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Open letter

No crime and punishment
American Chemical Society should repeal unjust expulsions and reinstate Iranian members

May 1, 2007

Dear Members of the American Chemical Society:

On behalf of the Iranian academic community and the Iranian American Professional Associations we are writing you to ask your assistance in reversing the unilateral decision of the Board of ACS to terminate the membership of chemists living in select countries, mainly in Iran, and mostly university professors.

We are Iranian Americans adhering to moral and ethical values. We would like to offer our strong support to our colleagues in Iran who need our help, not punishment motivated by irrelevant and unjustified intentions.

We believe that this decision is ill-conceived and misguided, without justification, and is gravely undermining the integrity of ACS as a prestigious scientific organization that we have collectively worked very hard to achieve. In this regard please note the following:

  • ACS decided to not renewthe membership of its Iranian members starting January 2007 without disclosing it to the public. ACS Members heard of this decision only when it was reported in the March 30, 2007, issue of the Science Magazine (1).
  • On April 9, ACS decided to go public, and at the same time file for an Exemption License with the Office of Foreign Asset Control (OFAC) (2). In its News Release of April 16, 2007, ACS actually makes reinstatement of these members conditional to the approval of its application by OFAC (3).
  • We believe that termination of Iranian membership was against the ACS Bylaws (4) that provides dismissal of members only for:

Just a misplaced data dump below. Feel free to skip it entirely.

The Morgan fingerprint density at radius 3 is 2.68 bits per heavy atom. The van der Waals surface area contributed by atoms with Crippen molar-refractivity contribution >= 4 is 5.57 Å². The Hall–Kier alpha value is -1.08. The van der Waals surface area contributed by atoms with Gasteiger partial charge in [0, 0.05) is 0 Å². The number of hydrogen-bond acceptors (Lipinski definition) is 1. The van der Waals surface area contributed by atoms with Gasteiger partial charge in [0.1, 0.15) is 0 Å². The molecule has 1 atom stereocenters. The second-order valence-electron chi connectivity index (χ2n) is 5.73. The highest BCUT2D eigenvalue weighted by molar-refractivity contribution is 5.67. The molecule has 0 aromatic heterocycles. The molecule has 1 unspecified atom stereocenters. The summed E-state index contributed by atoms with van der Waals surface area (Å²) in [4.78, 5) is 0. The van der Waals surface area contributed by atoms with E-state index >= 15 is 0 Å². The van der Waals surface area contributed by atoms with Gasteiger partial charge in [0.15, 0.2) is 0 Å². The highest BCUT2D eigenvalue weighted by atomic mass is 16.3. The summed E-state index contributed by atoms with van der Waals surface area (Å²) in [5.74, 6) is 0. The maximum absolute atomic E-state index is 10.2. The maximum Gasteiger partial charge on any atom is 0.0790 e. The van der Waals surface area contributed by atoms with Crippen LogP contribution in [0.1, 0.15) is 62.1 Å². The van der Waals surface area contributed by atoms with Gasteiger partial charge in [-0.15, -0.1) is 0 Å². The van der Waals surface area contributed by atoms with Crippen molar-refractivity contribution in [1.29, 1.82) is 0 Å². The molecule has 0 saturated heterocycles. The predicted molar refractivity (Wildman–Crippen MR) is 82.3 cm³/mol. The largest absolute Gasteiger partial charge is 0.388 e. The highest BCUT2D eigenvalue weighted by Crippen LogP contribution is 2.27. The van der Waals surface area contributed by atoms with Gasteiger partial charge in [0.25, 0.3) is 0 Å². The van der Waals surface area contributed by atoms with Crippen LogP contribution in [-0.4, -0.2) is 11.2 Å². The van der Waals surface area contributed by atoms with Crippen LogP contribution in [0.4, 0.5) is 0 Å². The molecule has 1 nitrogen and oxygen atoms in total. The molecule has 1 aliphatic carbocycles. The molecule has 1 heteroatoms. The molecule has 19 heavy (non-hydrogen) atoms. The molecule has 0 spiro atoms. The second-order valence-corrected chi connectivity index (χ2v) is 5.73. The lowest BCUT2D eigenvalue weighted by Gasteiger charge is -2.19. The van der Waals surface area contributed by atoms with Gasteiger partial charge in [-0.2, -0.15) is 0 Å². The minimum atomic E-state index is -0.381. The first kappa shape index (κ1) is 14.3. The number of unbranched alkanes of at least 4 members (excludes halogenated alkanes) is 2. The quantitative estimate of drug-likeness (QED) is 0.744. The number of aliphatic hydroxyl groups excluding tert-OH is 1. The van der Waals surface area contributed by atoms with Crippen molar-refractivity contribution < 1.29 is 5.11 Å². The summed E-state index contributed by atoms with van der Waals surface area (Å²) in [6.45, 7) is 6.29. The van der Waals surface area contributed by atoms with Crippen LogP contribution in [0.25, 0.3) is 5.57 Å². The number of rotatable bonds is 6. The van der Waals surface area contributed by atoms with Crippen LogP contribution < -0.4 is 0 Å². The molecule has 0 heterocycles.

Sec. 3- Article 4:

“A member may be dropped from membership for nonpayment of dues or for conduct which in anywise tends to injure the SOCIETY or to affect adversely its reputation or which is contrary to or destructive of its objects. No member shall be dropped except after opportunity to be heard as provided in the Bylaws. (1/1/63)”

None of the reasons stated above apply to this mass termination case, and due process was most certainly violated by this ACS decision.

  • ACS asserts that the dismissal was according to the advice of lawyers, both in-house and external, and intended to follow the rules governing the Sanction Law and Iran Trade Restrictions. ACS further claims that this decision was at the advice of OFAC (5).
  • Berman Amendment to the Sanction Law excluded Information Exchange from this law, and OFAC actually recognized this in its November 3, 2003 ruling (6), in which it makes a statement in favor of professional membership:

“The prohibition in ITR § 560.204 on exports to Iran or the Government of Iran does not apply to the exportation to any country of information and informational materials. ITR, § 560.210(c)...

The extension of membership to and acceptance of annual dues from Iran in connection with receipt by Iran of the U.S. Entity’s association publications and information would not be prohibited by the ITR.”